The upscale Khan Market is now under attack even though the new Modi ecosystem has been trying to stake claim on it for a while now, and more so since his re-election. So, it’s not just that new addresses are becoming sites of influence, the old ones are also being occupied.
Khan Market itself is not what it used to be, losing some of its lustre to Jor Bagh, Meherchand Market, and the DLF mall at The Chanakya.
The new regime has its own key icons. Ram Madhav is the resident intellectual, the presiding deity of the India Foundation, which he runs with NSA Ajit Doval’s son Shaurya Doval. Amartya Sen has been edged out by professional troublemaker Subramanian Swamy and that eminent economist who is on the board of the Reserve Bank of India, S. Gurumurthy. Thought-provoking novelist and teller of transnational tales Amitav Ghosh has been replaced by cartographer of change Sanjeev Sanyal, and national conscience-keeper Arundhati Roy has made way for the nationalist flag-bearer Chetan Bhagat. And the palace’s poet laureate isn’t Javed Akhtar anymore (although he was feted during the Vajpayee era). Prasoon Joshi has been a favourite for some years now. But even he might have to cede turf to the new writer-cum-poet, Ramesh Pokhriyal ‘Nishank’, the HRD minister who has written 44 books.
Institutions where dissent first raised its voice, such as the Jawaharlal Nehru University (JNU), home to Prakash Karat, Sitaram Yechury and the rest of the ‘tukde tukde gang’,have been put under the scanner. The staff composition is undergoing a change to reflect the government’s new ideology. The new dissent capital is the emerging liberal arts mecca Ashoka University.
The Pravasi Bharatiya Kendra is where major events now take place, with the geriatric India International Centre slowly dropping off the map. The Delhi Gymkhana Club continues to be an unoccupied Tharoor-quoting island, but it matters less and less in Lutyens’ non-accented conversations now.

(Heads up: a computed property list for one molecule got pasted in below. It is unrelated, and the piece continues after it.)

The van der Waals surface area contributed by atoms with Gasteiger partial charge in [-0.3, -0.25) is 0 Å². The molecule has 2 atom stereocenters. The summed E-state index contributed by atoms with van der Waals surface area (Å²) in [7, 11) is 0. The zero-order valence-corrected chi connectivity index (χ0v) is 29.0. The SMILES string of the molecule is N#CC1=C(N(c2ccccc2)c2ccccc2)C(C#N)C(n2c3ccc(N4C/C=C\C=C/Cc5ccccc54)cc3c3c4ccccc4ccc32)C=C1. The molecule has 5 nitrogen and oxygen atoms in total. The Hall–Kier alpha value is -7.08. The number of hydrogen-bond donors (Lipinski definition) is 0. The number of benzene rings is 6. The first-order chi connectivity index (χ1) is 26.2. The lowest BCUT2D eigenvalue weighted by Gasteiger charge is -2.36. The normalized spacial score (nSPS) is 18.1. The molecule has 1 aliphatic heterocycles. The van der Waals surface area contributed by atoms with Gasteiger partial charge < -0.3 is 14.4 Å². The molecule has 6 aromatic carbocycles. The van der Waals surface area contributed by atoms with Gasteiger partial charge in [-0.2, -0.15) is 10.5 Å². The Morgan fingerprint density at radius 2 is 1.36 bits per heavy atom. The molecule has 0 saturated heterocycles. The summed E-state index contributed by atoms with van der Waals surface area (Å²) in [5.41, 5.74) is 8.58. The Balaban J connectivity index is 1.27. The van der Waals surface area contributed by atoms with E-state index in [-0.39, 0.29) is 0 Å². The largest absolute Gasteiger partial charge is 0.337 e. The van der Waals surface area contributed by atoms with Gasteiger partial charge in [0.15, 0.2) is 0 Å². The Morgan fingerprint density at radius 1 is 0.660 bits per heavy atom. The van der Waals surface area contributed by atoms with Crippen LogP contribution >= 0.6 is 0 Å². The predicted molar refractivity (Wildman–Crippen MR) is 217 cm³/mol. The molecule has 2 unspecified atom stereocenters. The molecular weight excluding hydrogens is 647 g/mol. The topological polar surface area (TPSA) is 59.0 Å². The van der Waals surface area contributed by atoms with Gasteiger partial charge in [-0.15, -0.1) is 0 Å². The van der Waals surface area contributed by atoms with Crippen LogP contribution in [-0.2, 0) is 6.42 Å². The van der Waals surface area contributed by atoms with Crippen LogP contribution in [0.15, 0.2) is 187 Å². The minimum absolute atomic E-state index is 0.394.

The greatest shake-up has happened politically, with the rise of the naya neta, a new, young and mobile leader who has emerged from rural India as traditional caste and land relations change. Many of these leaders started as small-time fixers, say Jodhka and Naudet in their book, or middlemen who helped people in rural areas get their work done while navigating the local-level bureaucracy. The social profile of those being elected to Parliament has also changed.
According to a study by academic Kuldeep Mathur, during 1952 and 1984, those coming from rural and agrarian background had pushed out in politics a good proportion of those coming from the urban professional background, who would belong to traditionally “upper” caste communities (Mapping the Elite). This change has continued. The 2014 elections saw more people from non-traditional business backgrounds making it to Parliament.
This change will also soon find itself reflected in the intellectual/social elite as well as in a new ideology flexing its muscles. How self-regenerating can this be, given that the BJP is already finding mini dynasties taking root, will determine how the elite ecosystem develops in a New India.
Expect little or no change in the corporate elite though. A study on top company CEOs and chairpersons in India by Naudet, Adrien Allorant and Mathieu Ferry has shown that while for the aspiring upper middle class, education is the open sesame that provides access to top positions, for company chairpersons/owners, the case is different. Not having a prestigious diploma does not preclude them from entering the small world of top capitalists. In other words, merit pales before birth when it comes to upward mobility in corporate India.
The short lesson in that? No matter the new think tanks, the new watering holes, the new icons, the corporate elite’s address will forever be Altamount Road.
But why do Narendra Modi and his followers continue to heap abuses at the Lutyens’ elite when they have occupied that space? Because, they need a powerful enemy that will make them look like a victim who stands outside a door that says Do Not Enter. This is exactly the reason why Donald Trump and his supporters keep chanting ‘drain the swamp’ although the US president is standing knee-deep in it.
The author is a senior journalist. Views are personal.